November 2, 2010
By

Want to share your content on R-bloggers? click here if you have a blog, or here if you don't.

The only thing I remember from courses I had in probability a
few years ago is that we also have to clearly defined the
event we want to calculate the probability. On the Freakonomics blog,
where I mentioned that, and odds facts from the French lottery), Yesterday, Andrew Gelman claimed (here)
that there was a probability
error
… Well, since Andrew is really a statistician (and a good one… while I am
barely an economist), I tried to do the maths….
and to understand where the error was coming from…
Since 6 numbers are drawn out of a pool of numbers from 1 to 37, the total
number of combination at each lottery is > (n=choose(37,6))
 2324784

Over 8 lotteries (since there are two draws per week, we can assume there 8 draws
per month)
, the probability of no identical
draws is Here is the R code for those who want to check, again,
> prod(n-0:7)/n^8
 0.999988

Each month, the probability of “coincidence” (I define “coincidence” the
event “over 8 draws, at
least two times, we obtained the same 6-uplet
” or more precisely (as mentioned here)
over one calendar month, at
least two times, we obtained the same 6-uplet
) is
p=1.204407e-05.
> (p=1-(prod(n-0:7)/n^8))
 1.204407e-05

The occurrence of a coincidence each month as a Geometric distribution,
with probability p. And it is classical, following Gumbel’s definition (here),
to consider 1/p, called the “return
period
“, i.e. the number of months we have to wait until
we observe a coincidence (i.e. a repetition in the same month), since
for a geometric distribution >
1/p/(12)
 6919.034

Here, the (expected) return period is 6919 years.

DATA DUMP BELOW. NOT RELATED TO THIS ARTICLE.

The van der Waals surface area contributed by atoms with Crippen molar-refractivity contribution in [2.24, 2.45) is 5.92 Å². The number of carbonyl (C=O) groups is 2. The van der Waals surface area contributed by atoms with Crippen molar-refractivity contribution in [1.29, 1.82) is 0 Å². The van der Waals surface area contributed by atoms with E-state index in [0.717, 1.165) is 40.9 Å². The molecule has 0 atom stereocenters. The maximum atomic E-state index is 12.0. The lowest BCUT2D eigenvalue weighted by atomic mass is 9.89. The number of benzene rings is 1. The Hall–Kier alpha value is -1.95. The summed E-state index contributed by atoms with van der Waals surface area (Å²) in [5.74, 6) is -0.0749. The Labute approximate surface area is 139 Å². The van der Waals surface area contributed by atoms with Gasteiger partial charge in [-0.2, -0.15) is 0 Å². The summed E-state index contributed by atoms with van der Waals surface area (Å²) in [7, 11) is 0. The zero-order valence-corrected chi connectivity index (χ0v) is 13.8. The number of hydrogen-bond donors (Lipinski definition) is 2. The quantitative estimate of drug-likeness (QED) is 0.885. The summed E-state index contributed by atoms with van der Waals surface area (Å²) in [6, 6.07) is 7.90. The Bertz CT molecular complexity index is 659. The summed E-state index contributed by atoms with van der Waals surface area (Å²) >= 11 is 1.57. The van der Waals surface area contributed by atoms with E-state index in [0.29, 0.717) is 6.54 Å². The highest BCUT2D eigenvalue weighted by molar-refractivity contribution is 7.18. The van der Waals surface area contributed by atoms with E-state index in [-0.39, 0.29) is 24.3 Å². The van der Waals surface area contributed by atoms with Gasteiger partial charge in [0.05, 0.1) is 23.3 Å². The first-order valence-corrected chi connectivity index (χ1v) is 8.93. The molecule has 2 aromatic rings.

From my point of view, this is “the incident of six numbers
repeating themselves within a calendar month
”, and this is an event of
once in 6919.034 years. On the other hand the median of a geometric
distribution is > -log(2)/log(1-p)/(12)
 4795.88

which means that we have 50%
chance to get such a coincidence over 4796 years.

looking at a longer period, say 100 draws, i.e. one year
(here
I define “coincidence
the event “over 100
draws, at least two times, we obtained the same 6-uplet
“),
we have in red the expected return period, and in blue the median of the geometric distribution, > M=E=rep(NA,100)
> for(i in 2:100){
+ p=1-exp((sum(log(n-0:(i-1)))-i*log(n)))
+ E[i]=1/p/(100/i)
+ M[i]=-log(2)/log(1-p)/(100/i)
+ }
> plot(1:100,E,ylim=c(0,10000),type=”l”,col=”red”,lwd=2)
> lines(1:100,M,col=”blue”,lwd=2)
> abline(v=8,lty=2)
> points(8,E,pch=19,col=”red”)
> points(8,M,pch=19,col=”blue”)

or below of a log-scaled version As Xi’an did (here), assume now that there is a lottery over 100
countries. Here I define “coincidence
the event “over k
lottery draws over 100 around the world, at least two times, we
obtained the same 6-uplet
“,
and then the previous graph becomes (with on the x axis the level of k) Here I have a 12% chance if we consider probability to have identical numbers over a month…
But here, we can have one 6-uplet in Israel, and the other one in Egypt, say… If we want to get the same 6-uplet in the same country, the graph is now i.e. each month there is a chance over one thousand…
> i=8
> p=1-exp((sum(log(n-0:(i-1)))-i*log(n)))
> 1-(1-p)^100
 0.001203689

Note:
actually, Xi’an mentioned that the probability that this coincidence [of
two identical draws over 188 draws] occurred in at least one out of 100
lotteries (there are hundreds of similar lotteries across the World) is
53%! And I got the same,
> 1-(1-P)^100
 0.5305219

R-bloggers.com offers daily e-mail updates about R news and tutorials about learning R and many other topics. Click here if you're looking to post or find an R/data-science job.
Want to share your content on R-bloggers? click here if you have a blog, or here if you don't.

Tags: , , , , ,